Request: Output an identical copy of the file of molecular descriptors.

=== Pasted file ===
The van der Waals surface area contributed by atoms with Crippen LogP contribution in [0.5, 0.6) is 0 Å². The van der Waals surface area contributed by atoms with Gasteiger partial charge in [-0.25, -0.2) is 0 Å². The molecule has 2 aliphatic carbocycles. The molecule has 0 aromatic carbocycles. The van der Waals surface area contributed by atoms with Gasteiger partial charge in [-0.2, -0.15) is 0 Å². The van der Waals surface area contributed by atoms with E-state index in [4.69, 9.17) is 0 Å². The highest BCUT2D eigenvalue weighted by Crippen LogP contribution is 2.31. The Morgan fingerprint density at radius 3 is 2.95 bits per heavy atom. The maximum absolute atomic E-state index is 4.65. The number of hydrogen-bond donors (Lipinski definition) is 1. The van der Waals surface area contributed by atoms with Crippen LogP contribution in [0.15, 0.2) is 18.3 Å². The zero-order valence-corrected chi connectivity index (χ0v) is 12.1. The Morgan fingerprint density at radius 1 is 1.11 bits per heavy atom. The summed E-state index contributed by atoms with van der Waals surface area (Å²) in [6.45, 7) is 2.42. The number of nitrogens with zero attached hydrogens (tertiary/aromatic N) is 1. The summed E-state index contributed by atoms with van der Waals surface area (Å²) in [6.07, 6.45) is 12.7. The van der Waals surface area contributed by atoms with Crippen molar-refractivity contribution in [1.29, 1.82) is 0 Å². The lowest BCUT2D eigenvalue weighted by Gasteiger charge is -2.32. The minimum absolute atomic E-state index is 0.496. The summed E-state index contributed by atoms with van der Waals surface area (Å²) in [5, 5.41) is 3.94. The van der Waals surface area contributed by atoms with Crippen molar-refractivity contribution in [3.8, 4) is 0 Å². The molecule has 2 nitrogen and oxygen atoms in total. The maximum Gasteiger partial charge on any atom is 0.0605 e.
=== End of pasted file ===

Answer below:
The van der Waals surface area contributed by atoms with Crippen LogP contribution in [0.5, 0.6) is 0 Å². The van der Waals surface area contributed by atoms with Gasteiger partial charge in [-0.25, -0.2) is 0 Å². The molecule has 2 aliphatic carbocycles. The molecule has 0 aromatic carbocycles. The van der Waals surface area contributed by atoms with Gasteiger partial charge in [-0.2, -0.15) is 0 Å². The van der Waals surface area contributed by atoms with E-state index in [4.69, 9.17) is 0 Å². The highest BCUT2D eigenvalue weighted by Crippen LogP contribution is 2.31. The Morgan fingerprint density at radius 3 is 2.95 bits per heavy atom. The maximum absolute atomic E-state index is 4.65. The number of hydrogen-bond donors (Lipinski definition) is 1. The van der Waals surface area contributed by atoms with Crippen LogP contribution in [0.15, 0.2) is 18.3 Å². The zero-order valence-corrected chi connectivity index (χ0v) is 12.1. The Morgan fingerprint density at radius 1 is 1.11 bits per heavy atom. The summed E-state index contributed by atoms with van der Waals surface area (Å²) in [6.45, 7) is 2.42. The number of nitrogens with zero attached hydrogens (tertiary/aromatic N) is 1. The summed E-state index contributed by atoms with van der Waals surface area (Å²) in [6.07, 6.45) is 12.7. The van der Waals surface area contributed by atoms with Crippen molar-refractivity contribution in [1.29, 1.82) is 0 Å². The lowest BCUT2D eigenvalue weighted by Gasteiger charge is -2.32. The minimum absolute atomic E-state index is 0.496. The summed E-state index contributed by atoms with van der Waals surface area (Å²) in [5, 5.41) is 3.94. The van der Waals surface area contributed by atoms with Crippen molar-refractivity contribution in [3.8, 4) is 0 Å². The molecule has 2 nitrogen and oxygen atoms in total. The maximum Gasteiger partial charge on any atom is 0.0605 e.